WdsClient – An error occurred while obtaining an IP address from the DHCP server.

WdsClient – An error occurred while obtaining an IP address from the DHCP server. Please check to ensure that there is an operation DHCP server on this network segment.

This is the error I got recently when trying to image some new machines for one of the schools I support.

WdsClient - An error occurred while obtaining an IP address

The correct drivers were installed on the WDS server and I’d previously imaged some desktops of the same model with no problems. I tried a new cable and network point, restarted WDS and DHCP on the server all to no avail. All settings on WDS were fine and as they should be.

Do try the above steps first, as 90% of the time it’s resolved by one of them. This problem is also common if you have a faulty or very long network cable.

It turned out that the PC was taking too long to get an IP address, meaning it couldn’t reach the WDS server at the time it tried to. By the time it has been assigned an IP it had already timed out and thrown me this error.

DHCP seemed to be functioning correctly, as other devices were working with no problems – it just seemed to be DHCP and WDS that weren’t working together properly. I needed a way around this, and after a lot of research I found a way to modify my WIM file so it wouldn’t launch the PE until it could ping the server. Obviously if it can ping it has an IP address, so therefore can continue as it should.

Here’s how to do it:

I advise doing this on a client PC, and not the server.

  1. Install the Windows AIK. In this example, I am using and deploying Windows 7, so required the Windows 7 AIK.
  2. Open “Windows PE Tools Command Prompt” and type the command below that corresponds to the CPU architecture that your current WDS boot image is on:
    • 32bit - copype x86 C:\newbootimage
    • 64bit – copype x64 C:\newbootimage

      These commands will create a new Windows PE wim image in C:\newbootimage. The file path can be altered if you so wish.

  3. Go into the WDS console on your server, and export the current image that you’re having trouble booting to. (Right click > Export Image) and copy that to C:\oldbootimage on the client PC you created other wim with in the previous step. For the rest of the tutorial, I will assume this file is called wds.wim
  4. Mount both images:
    • Mount the image created in step two by running:
       imagex /mountrw “C:\newbootimage\WinPE.wim” 1 "C:\newbootimage\mount"
    • Mount the image exported in step three by running:
       imagex /mountrw “C:\oldbootimage\wds.wim” 2 "C:\oldbootimage\mount"
  5. Now, copy the sources folder from the old boot image (C:\oldbootimage\mount\sources) to the new boot image (C:\newbootimage\mount\sources). This adds the necessary WDS client setup files to the new image.
  6. Open the startnet.cmd file (C:\newbootimage\mount\windows\system32\starnet.cmd) in Notepad.
    The current files will most likely contain very little text. You need to replace the contents with the following:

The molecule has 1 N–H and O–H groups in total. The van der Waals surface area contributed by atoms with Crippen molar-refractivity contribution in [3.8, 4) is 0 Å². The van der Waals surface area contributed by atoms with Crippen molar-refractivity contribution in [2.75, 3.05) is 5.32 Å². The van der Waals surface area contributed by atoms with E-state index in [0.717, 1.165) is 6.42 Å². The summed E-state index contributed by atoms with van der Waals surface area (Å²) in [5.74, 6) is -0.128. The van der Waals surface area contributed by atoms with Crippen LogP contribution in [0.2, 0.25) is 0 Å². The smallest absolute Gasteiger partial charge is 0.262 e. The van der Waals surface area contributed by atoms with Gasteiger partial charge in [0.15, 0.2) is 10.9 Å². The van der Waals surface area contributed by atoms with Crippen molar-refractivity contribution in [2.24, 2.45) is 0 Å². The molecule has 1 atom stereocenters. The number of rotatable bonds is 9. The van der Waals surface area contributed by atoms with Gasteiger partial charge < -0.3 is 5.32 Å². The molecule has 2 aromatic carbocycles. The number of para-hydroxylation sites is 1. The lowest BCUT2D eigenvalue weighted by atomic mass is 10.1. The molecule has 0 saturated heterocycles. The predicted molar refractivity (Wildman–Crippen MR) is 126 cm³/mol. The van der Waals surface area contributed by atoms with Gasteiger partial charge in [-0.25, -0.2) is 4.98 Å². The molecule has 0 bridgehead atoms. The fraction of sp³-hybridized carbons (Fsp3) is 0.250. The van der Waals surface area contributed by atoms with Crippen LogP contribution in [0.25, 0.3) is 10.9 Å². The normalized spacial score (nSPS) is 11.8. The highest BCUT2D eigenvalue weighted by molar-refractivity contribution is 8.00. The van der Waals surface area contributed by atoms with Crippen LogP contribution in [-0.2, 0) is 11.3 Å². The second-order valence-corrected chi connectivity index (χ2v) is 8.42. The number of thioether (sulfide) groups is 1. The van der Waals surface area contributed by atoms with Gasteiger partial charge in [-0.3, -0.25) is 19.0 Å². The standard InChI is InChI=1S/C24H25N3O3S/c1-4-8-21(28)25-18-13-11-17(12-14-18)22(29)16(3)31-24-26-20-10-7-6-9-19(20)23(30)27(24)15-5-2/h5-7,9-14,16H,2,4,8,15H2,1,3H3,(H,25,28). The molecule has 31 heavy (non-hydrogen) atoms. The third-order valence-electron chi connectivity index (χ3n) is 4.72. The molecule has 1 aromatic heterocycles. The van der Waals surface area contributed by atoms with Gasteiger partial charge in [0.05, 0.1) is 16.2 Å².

@echo off
     wpeinit
     
     @echo Waiting for the WDS server…
     :testagain
     ping –n 1 wds > NUL
     if %errorlevel% == 0 goto pingok
     
     REM wait 3 sec. and try it again
     ping –n 3 127.0.0.1 >nul
     goto testagain
     
     :pingok
     x:\sources\setup.exe /wds /wdsserver:WDS
     

    This small script will keep trying to ping the server called WDS until it receives at reply. At which point it will continue to boot into WDS setup mode.
    You may change the server name from WDS in the script if you wish, however I advise keeping the script as is and adding a DNS entry for the WDS to point to your server’s IP. This way, the wim file is usable across any server / network by just adding a DNS entry.

  7. Save changes to the cmd file.
  8. Remove all unnecessary components from the new WDS image with the following command:
     peimg /prep mount\windows
  9. Unmount the new image and save changes with the following command:
     imagex /unmount /commit mount
  10. At this point the new wim image will probably be around 200mb. It’s advised you export the image to a new wim file to reduce it in size with the following command:
     imagex /export “C:\newbootimage\WinPE.wim” 1 “C:\newbootimage\newwds.wim” “Custom WDS Windows PE”

The image at this point is now complete, and will be around 120mb. You can then add this to the boot images section of your WDS server as you normally would with boot.wim from a Windows DVD or ISO.

 

For your convenience, I have created a Windows 7 32 and 64 bit version of wim which you can download from the following links:

Thanks to svengru at TechNet for sharing his solution. The above is merely a modified version of his solution, clearing up some sections that don’t need to be done post Vista such as importing drivers to the wim.

1 Comment


  1. This issue has been driving me nuts, but not getting it consistently. You’ve saved me hours more headache – THANK YOU!

    I like that I could probably put other scripts in there too. I can’t think what yet, but it could be helpful

    Reply

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